2. One of the best places to study feature structure is the Readers' Digest. This magazine's features are well written in compact form and represent material for a wide variety of sources. Study these features and you will have a handle on 95% of what it takes to write a good feature.

Here is what you will learn:

A. Catchy Title! Always come up with a short, catchy title. This is the part of the feature that get's the reader.s attention both on the feature page and the magazine's index. Note that many titles are rewritten by Readers' Digest for this single purpose ... to get attention.

B. Use a short lead-line to give the reader more information. The lead-line is that line that follows the title. Normally, it is used to tickle the readers interest to get him to read the opening paragraph.

C. The opening paragraph should be short and dynamic. It should tell the reader what to expect from the body of the article and it should provide a "hook" or "peg" on which the article rests.

There are several effective ways to open a feature:

Use a story. This is quite common in Readers' Digest features. The article starts with the story of an individual or group with which the reader can identify. The story normally ends with the premise or "peg" of the feature.

Use a strong statement. Open your feature with a strong, attention getting statement. Once I wrote an article on shoplifting for a national grocer magazine and opened the article like this: "In the time it takes to read this article, over one-million dollars will be stolen from retail shelves across the US, and some of it will be from your store! Today, shoplifting is a major concern and operating cost to retailers. What are you doing to protect yourself?"

Ask a question. Open by asking your reader a question. This simple ploy will get reader interest very quickly, particularly if the reader must answer a question that has to do with his finances, family, or job!

The Rest of The Feature

Following the first attention getting paragraph is the body of the feature. This expands on the premise of the article and gives the reader additional information on the topic. Generally, a feature takes either a pro or con approach and the information given in the piece is designed to allow the reader to make an informed decision.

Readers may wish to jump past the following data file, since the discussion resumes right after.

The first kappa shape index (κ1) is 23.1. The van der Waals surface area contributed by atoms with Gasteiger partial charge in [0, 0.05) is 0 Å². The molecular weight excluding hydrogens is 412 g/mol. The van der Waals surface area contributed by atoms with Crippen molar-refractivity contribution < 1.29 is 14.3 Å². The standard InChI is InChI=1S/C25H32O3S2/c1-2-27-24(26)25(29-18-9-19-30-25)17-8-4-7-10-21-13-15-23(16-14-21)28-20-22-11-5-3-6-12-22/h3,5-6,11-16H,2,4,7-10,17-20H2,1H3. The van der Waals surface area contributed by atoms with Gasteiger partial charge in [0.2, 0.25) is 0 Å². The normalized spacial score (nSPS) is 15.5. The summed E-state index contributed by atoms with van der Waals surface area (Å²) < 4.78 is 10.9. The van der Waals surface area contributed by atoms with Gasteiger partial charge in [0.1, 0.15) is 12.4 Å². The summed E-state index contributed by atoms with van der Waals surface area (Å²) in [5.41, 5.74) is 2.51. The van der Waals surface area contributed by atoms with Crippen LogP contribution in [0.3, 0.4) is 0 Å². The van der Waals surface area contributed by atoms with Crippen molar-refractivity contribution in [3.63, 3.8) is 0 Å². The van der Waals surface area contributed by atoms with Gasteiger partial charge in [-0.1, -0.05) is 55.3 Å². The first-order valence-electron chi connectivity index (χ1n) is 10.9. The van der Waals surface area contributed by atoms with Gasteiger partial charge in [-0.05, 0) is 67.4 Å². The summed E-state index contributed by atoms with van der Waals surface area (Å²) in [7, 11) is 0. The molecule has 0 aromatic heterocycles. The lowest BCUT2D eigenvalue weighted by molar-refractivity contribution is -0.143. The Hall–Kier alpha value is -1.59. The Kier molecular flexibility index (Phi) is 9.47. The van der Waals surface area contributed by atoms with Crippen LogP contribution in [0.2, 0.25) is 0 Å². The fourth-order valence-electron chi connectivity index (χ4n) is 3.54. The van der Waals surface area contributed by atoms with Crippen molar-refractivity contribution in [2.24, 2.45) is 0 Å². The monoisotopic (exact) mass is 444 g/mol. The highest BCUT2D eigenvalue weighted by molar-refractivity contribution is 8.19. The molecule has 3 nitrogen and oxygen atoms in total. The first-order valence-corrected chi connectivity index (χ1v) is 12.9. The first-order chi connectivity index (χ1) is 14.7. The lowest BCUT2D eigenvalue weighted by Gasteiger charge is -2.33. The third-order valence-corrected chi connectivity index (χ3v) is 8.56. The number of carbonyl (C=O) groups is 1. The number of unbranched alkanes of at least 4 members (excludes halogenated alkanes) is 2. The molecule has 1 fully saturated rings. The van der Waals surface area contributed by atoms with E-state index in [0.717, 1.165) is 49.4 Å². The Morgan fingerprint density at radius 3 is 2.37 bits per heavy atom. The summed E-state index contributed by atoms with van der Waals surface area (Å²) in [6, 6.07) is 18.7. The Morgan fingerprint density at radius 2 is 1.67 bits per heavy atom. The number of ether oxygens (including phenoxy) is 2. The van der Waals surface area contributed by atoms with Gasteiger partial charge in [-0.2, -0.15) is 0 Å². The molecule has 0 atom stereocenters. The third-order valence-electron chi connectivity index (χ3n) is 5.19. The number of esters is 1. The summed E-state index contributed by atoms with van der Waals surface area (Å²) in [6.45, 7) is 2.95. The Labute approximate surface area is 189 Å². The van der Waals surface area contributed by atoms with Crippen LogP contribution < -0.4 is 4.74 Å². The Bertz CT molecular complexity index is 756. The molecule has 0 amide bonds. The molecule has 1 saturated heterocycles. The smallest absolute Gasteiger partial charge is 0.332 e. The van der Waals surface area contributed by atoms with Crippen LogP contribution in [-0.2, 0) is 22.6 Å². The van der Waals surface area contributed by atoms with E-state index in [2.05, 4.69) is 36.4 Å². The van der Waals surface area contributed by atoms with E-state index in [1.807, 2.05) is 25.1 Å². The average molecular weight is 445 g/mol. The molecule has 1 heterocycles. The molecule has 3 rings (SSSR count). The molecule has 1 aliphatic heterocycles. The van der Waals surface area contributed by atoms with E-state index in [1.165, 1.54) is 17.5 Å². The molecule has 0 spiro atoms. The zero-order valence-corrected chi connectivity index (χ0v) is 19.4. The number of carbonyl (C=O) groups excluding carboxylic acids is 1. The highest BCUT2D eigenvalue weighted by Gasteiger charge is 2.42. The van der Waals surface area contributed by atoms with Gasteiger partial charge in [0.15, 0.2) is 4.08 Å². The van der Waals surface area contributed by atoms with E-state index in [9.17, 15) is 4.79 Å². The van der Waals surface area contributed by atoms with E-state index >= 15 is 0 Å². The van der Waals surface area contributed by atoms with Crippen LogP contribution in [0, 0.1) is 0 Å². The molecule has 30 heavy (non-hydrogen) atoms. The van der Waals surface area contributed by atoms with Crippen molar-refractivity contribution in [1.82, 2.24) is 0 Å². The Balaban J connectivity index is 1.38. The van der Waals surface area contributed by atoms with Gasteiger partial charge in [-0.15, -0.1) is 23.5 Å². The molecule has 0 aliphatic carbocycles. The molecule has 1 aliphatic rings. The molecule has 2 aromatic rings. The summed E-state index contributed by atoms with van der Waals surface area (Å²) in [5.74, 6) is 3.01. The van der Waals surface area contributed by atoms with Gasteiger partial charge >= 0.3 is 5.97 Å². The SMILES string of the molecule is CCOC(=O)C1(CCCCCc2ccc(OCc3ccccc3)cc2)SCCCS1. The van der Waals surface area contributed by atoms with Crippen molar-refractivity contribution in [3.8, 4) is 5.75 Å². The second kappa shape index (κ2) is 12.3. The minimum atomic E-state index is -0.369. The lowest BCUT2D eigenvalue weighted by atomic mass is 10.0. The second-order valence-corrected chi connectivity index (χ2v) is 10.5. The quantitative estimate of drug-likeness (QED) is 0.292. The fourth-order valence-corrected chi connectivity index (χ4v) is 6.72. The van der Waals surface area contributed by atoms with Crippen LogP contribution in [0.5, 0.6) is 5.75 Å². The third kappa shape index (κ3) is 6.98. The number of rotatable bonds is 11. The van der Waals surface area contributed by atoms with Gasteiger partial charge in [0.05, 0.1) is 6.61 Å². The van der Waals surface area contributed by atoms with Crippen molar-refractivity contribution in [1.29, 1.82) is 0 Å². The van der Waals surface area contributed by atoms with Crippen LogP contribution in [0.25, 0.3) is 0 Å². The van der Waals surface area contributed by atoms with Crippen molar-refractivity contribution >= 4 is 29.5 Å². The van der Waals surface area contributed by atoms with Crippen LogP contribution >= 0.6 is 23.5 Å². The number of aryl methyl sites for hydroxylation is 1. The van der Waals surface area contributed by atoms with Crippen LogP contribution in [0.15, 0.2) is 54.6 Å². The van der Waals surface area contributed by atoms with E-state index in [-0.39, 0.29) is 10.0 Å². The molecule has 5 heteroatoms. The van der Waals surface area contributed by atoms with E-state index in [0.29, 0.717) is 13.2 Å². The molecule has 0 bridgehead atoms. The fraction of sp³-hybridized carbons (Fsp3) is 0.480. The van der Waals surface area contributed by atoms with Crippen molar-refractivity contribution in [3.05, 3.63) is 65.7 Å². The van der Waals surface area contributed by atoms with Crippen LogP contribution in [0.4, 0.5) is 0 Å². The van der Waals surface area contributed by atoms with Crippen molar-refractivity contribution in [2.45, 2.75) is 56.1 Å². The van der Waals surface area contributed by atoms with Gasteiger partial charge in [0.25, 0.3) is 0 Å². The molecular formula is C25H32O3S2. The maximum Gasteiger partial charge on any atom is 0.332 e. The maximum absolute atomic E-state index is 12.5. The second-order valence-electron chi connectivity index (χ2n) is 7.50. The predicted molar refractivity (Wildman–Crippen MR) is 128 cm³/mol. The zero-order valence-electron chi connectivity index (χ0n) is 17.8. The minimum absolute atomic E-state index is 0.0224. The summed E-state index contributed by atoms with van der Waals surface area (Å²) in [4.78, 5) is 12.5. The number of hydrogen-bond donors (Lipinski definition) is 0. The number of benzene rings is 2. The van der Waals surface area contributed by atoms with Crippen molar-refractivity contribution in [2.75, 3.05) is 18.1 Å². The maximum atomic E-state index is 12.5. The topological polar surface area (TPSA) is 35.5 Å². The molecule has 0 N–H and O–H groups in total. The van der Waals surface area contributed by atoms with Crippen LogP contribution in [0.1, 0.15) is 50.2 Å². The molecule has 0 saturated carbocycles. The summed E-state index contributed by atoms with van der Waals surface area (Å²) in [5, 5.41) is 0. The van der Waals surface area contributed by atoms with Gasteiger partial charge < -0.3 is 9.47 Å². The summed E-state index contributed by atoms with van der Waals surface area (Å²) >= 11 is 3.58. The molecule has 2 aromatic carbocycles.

The last paragraph is called the "wrap-up" paragraph, really a very, very brief synopsis of what the piece was all about. You may believe that this is the easiest paragraph of all to write, but actually it is one of the hardest. A good writer leaves the reader with as many questions as he had before he read the article. This means that the writer has not only caused the reader to make a decision on some matter, but has made him think. Every gone to a movie and had that "Gee, I'm sorry it's over" feeling as you left? Aim for that same feeling in the reader's mind when he finishes your feature. Make him want to know more!

Never Plan On Writing A Single Feature On Anything!

I have to smile when I tell you this, but when I filled the wash tub with rejects I was writing about everything and didn't know much about anything! Every try was a new subject for a new market! It never occurred to me, until later, to learn about one subject at a time and write about it over and over again. What this means is to use your research wisely to make multiple submissions.

My favorite example of this is writing a feature on the American bald eagle. Suppose you do research on the subject for a patriotic July feature in a fraternal magazine. Fraternal magazines are not famous for their high rates, so you're probably not going to take a long vacation on what the feature will bring. But, where else can you sell features on the bald eagle? Among the list will be ecology, travel, family, sporting, government, business, and in-house publications. You can write about the bald eagle being saved by conservationists for the ecology crowd, where a person might travel to see bald eagles for the travel people, the importance of the bald eagle in game preservation for sportsmen, the meaning of the bald eagle on our currency for the business reader, or fall eagle watching for the family. If you don't have anything to do on winter evenings, you may even do a little lecturing on the bald eagle to garden clubs in your area. Large clubs will seldom invite a writer to speak on a subject without a stipend, ($20.00 is standard in my area) so you can pick up a little pen money here, too! In short, it is possible to take a single piece of research and develop multiple features for different markets.

Follow The Money!

After two years of writing without a single sale I was quite desperate. I had given up on making money and would have been satisfied with just getting something published with my name on it. Then came the big day when I went to the post office and found this strange envelope with a window with my name typed neatly with whatever was inside. It was a check for $250.00! I was so sure it was a mistake that I went directly to the bank to cash the check before someone showed up and took it away from me. When I took the cash home and showed my wife, she thought I had robbed a liquor store or something. Once I convinced her that I had really sold an article, she sat down and figured out how much I was paid per word. "Twenty-five cents a word!" she said, "and that's for little words like 'it' or 'the'!" She then squirrelled away the proceeds of my first success and came back and said: "Well, don't stand there! Do it again!"

It felt good to see my name finally in print, but I have never gotten over the fact that I was paid a quarter for a little words like 'it' or 'the'! I followed my wife's advice and did it again and again. As I recall, I made ten consecutive sales to the same market! I knew I had arrived!

And the moral to close this piece is this: Always write for money! It is the measure we use in our society for success. It can be held, squirreled away, or used. Expect to be paid for the good you provide for your neighbors and you will be amply rewarded!